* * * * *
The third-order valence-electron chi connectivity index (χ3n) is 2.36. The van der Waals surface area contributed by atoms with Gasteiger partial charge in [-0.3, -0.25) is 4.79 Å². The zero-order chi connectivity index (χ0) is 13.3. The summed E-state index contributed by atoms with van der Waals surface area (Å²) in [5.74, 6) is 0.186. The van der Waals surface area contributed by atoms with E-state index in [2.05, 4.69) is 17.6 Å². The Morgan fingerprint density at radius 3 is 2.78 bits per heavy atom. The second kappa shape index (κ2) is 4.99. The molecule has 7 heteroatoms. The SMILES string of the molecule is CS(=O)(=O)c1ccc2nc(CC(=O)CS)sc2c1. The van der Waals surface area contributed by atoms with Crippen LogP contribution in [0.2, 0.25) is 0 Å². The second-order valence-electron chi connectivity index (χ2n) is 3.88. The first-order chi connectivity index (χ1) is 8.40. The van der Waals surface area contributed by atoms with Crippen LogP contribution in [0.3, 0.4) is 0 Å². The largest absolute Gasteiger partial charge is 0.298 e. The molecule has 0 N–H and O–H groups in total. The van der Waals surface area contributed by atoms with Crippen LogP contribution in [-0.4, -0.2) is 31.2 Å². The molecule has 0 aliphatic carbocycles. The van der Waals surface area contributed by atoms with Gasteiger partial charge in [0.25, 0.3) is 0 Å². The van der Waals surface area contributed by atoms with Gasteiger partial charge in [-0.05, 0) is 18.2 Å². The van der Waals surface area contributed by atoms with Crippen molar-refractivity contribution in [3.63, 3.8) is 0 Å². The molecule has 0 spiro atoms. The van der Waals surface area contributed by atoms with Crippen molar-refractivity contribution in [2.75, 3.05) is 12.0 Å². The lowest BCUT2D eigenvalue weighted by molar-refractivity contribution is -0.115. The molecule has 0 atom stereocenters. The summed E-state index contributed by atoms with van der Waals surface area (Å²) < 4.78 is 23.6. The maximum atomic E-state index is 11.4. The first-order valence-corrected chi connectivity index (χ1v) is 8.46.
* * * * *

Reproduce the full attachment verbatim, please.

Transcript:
The third-order valence-electron chi connectivity index (χ3n) is 2.36. The van der Waals surface area contributed by atoms with Gasteiger partial charge in [-0.3, -0.25) is 4.79 Å². The zero-order chi connectivity index (χ0) is 13.3. The summed E-state index contributed by atoms with van der Waals surface area (Å²) in [5.74, 6) is 0.186. The van der Waals surface area contributed by atoms with E-state index in [2.05, 4.69) is 17.6 Å². The Morgan fingerprint density at radius 3 is 2.78 bits per heavy atom. The second kappa shape index (κ2) is 4.99. The molecule has 7 heteroatoms. The SMILES string of the molecule is CS(=O)(=O)c1ccc2nc(CC(=O)CS)sc2c1. The van der Waals surface area contributed by atoms with Crippen LogP contribution in [0.2, 0.25) is 0 Å². The second-order valence-electron chi connectivity index (χ2n) is 3.88. The first-order chi connectivity index (χ1) is 8.40. The van der Waals surface area contributed by atoms with Crippen LogP contribution in [0.3, 0.4) is 0 Å². The largest absolute Gasteiger partial charge is 0.298 e. The molecule has 0 N–H and O–H groups in total. The van der Waals surface area contributed by atoms with Crippen LogP contribution in [-0.4, -0.2) is 31.2 Å². The molecule has 0 aliphatic carbocycles. The van der Waals surface area contributed by atoms with Gasteiger partial charge in [0.25, 0.3) is 0 Å². The van der Waals surface area contributed by atoms with Gasteiger partial charge in [-0.05, 0) is 18.2 Å². The van der Waals surface area contributed by atoms with Crippen molar-refractivity contribution in [3.63, 3.8) is 0 Å². The molecule has 0 spiro atoms. The van der Waals surface area contributed by atoms with Crippen molar-refractivity contribution in [2.75, 3.05) is 12.0 Å². The lowest BCUT2D eigenvalue weighted by molar-refractivity contribution is -0.115. The molecule has 0 atom stereocenters. The summed E-state index contributed by atoms with van der Waals surface area (Å²) < 4.78 is 23.6. The maximum atomic E-state index is 11.4. The first-order valence-corrected chi connectivity index (χ1v) is 8.46.